A video of this piece can also be viewed on YouTube at: https://www.youtube.com/watch?v=MmwEfFXxS0k
There was a post on a Facebook group earlier this week from an individual that was looking for some suggestions for how to elongate the inguinal ligament for a client that had hip pain. So there’s a couple of things that we want to look at when we consider trying to do something like this. The first is really thinking about what is the nature of the tissues that we’re attempting to treat and what are we trying to do with them? So when you think about the ligaments of the body, they’re mainly designed to maintain stability in the body, so they don’t have contractile capabilities to shorten or elongate. Because if they did, they wouldn’t be able to maintain that degree of stability. So the idea that we want to try to elongate a ligament is really somewhat physiologically inaccurate because they just don’t elongate like that. They’re really designed to maintain stability.
Now, what might be causing that pain sensation for that particular client? That’s still something that we’d want to uncover. And I want to call your attention to a number of other possibilities. There’s quite a number of tissues in the anterior hip region, but several possibilities that frequently get ignored for anterior hip pain related to various nerve compression conditions in that region. So again, as we look at what the different tissues that are in the area, think about all the different possibilities of what might be in that region and what can we actually affect with manual therapy in various different ways. So let’s take a look at what some of those other nerve structures are in that area that might be contributing to this problem and see what we could do about helping to reduce the pain sensations for that individual with the anterior hip pain.
Okay. So let’s take a look at the anterior hip region where we were exploring the possibilities of pain that might be occurring in this region. If we zoom in a little bit closer here for just a moment, here is that inguinal ligament (Figure 1) that we were referring to earlier where the practitioner had suspected that the client was having problems with that and was thinking about this might be something to try to relax or elongate.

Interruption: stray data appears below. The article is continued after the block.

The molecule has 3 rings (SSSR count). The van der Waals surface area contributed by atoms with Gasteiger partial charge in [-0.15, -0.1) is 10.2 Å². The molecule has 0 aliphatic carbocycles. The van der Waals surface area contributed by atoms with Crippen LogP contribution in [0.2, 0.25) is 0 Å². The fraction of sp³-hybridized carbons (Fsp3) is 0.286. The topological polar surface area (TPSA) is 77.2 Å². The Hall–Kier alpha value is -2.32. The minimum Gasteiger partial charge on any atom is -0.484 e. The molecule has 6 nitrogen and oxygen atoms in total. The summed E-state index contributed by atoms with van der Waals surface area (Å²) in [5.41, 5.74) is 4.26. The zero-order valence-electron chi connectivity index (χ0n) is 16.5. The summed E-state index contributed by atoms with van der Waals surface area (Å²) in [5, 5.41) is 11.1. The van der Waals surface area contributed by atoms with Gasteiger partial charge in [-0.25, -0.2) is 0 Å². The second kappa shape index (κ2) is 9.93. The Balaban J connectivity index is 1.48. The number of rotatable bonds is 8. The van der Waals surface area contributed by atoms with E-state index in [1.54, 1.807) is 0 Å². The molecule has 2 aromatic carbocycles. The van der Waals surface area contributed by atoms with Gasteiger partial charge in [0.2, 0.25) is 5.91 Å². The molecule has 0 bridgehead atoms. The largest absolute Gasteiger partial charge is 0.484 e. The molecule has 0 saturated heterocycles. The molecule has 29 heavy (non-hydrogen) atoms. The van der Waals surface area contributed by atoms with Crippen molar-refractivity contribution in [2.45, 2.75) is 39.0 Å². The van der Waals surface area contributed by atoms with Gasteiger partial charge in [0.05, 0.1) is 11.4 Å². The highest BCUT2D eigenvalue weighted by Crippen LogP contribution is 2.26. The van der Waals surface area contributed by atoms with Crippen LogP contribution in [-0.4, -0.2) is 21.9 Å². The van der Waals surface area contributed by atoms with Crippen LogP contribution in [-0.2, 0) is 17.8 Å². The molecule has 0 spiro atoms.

But again, this ligament doesn’t really elongate, so there’s not going to be a real effective method of trying to encourage any greater elasticity in that particular tissue. However, if we look adjacent to this inguinal ligament, there’s quite a number of nerves around here that may be also responsible for what’s causing that pain. So let’s start over here to the far side and take a look at some of these things that may be playing a part in that.
The first one here is the lateral femoral cutaneous nerve, so that one’s very close to the upper edge of that inguinal ligament there. And this nerve is responsible for sensory distribution down the outside lateral edge of the leg and it is often mistaken for iliotibial band pain, but it could get compressed underneath the inguinal ligament around the interior hip region and cause pain there.
Now, the next one we’ll take a look at here is the femoral nerve and it can also get trapped underneath the inguinal ligament and cause anterior hip pain as well as pain down the anterior thigh. This is a pretty big nerve and there’s a lot of potential for that to get entrapped.
Another one in this region that can get compressed is the ilioinguinal nerve. You can see it also coming down to the groin region and across the anterior hip, but that is possibly one that might be getting entrapped or compressed against the inguinal ligament itself and potentially causing some pain problems in there.
Another one we’d want to look at for possibilities here is the genitofemoral nerve. Again, this one is coming around and giving some sensory innervation to the anterior thigh region and the inner thigh area. This nerve is susceptible to compression underneath the inguinal ligament. These nerves are susceptible depending on also the types of clothing an individual is wearing or various other factors that might be compressing it with repetitive motions that they’re doing in the hip region.
So these are all potential causes of anterior hip pain. And now, of course, there are other things like the iliopectineal bursa, that could be a cause of that pain. So maybe perhaps that bursa is getting compressed or irritated to some degree, as could be the joint capsule that’s just underneath that bursa, that’s a richly innervated tissue. So the point here is we always want to think about a number of other tissues that might potentially be involved and then look for strategies that are going to be most effective to address those.
So our key takeaway here, again, is two things. First of all, really consider what are the physiological characteristics of the different tissues that we’re trying to address or treat. And again, what are the sort of strategies that we can use to affect change in those particular tissues. And of course, consider other tissues in that region or other possible causes of pain that might not necessarily be even tissue-based, maybe a systemic disorder or central nervous system pain sensation. Identifying the most likely cause helps us construct the best treatment strategies to get the best results for our clients.